Justices Pass on Wis. Investigation of Walker

     WASHINGTON (CN) – A campaign-finance investigation into Wisconsin Gov. Scott Walker’s 2012 recall election will proceed after the U.S. Supreme Court refused Monday to intervene.
     The investigation, which has included armed raids on homes to collect evidence, led to a federal lawsuit by the one of the groups targeted, Wisconsin Club for Growth. Its founder, Eric O’Keefe, is a self-described political activist with a history of fighting for libertarian causes.
     Though U.S. District Judge Rudolph Randa granted O’Keefe’s bid for an injunction against the investigation, the 7th Circuit reversed in September.
     Randa had slammed prosecutors for shutting groups out of the political process because of their “association with conservative politicians,” but the appellate panel said that the government is entitled to regulate coordination between campaigns and purportedly independent groups despite the First Amendment’s protections of truly independent expenditures for political speech.
     “If campaigns tell contributors to divert money to groups that have agreed to do the campaigns’ bidding, contribution limits become porous,” and disclosure requirements become “useless,” Judge Frank Easterbrook wrote for the court.
     O’Keefe had petitioned the Supreme Court for a writ of certiorari, but the justices shot him down without any comment, as is their custom, Monday.
     The order notes the filing of amicus briefs from Wisconsin Institute for Law & Liberty, the Maciver Institute for Public Policy, Cause of Action, Center for Competitive Politics, et al. and the Cato Institute.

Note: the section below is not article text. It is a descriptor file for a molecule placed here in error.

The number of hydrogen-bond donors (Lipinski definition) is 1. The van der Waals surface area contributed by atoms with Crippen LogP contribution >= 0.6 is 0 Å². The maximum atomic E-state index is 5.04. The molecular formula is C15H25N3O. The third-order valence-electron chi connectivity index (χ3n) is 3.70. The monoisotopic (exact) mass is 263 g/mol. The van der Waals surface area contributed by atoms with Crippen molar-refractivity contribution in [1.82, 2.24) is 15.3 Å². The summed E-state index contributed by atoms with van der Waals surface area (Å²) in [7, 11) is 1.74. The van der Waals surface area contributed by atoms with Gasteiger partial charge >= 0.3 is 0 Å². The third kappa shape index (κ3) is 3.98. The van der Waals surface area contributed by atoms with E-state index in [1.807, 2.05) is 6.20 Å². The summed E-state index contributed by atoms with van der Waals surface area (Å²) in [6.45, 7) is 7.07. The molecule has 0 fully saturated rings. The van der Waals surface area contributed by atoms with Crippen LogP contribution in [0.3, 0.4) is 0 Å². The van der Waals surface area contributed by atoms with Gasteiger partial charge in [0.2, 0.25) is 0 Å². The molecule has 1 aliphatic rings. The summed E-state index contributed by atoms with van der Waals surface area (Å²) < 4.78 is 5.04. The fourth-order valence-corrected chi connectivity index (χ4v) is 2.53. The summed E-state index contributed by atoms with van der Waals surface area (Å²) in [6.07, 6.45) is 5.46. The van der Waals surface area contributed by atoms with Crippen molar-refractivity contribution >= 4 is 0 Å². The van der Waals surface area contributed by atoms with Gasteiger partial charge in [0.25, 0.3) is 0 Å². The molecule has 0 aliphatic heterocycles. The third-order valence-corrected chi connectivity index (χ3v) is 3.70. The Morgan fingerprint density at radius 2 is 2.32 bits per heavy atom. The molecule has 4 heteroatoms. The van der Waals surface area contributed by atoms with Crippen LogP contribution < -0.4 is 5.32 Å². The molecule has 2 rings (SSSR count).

Milwaukee County District Attorney John Chisholm and two assistant district attorneys, David Robles and Bruce Landgraf, obtained leave to file a brief in opposition under seal with redacted copies for the public record.     
     Special prosecutor Francis Schmitz meanwhile is asking the Wisconsin Supreme Court to recuse themselves from a case concerning benefactors they share with Wisconsin’s Republican governor.
     Along with Walker’s other funders under investigation – Citizens for a Strong America and Wisconsin Manufacturers and Commerce – Wisconsin Club for Growth has “reportedly spent millions in support of the election campaigns of four of the state’s Supreme Court justices, who are now hearing a constitutional challenge to the John Doe investigation,” the Brennan Center said in an amicus brief earlier this year.
     The so-called John Doe probe at hand is a function of Wisconsin law that allows prosecutors to gather information to determine whether a crime was committed and who may have been involved.
     An earlier probe, John Doe I, resulted in the conviction of six of Walker’s aides.

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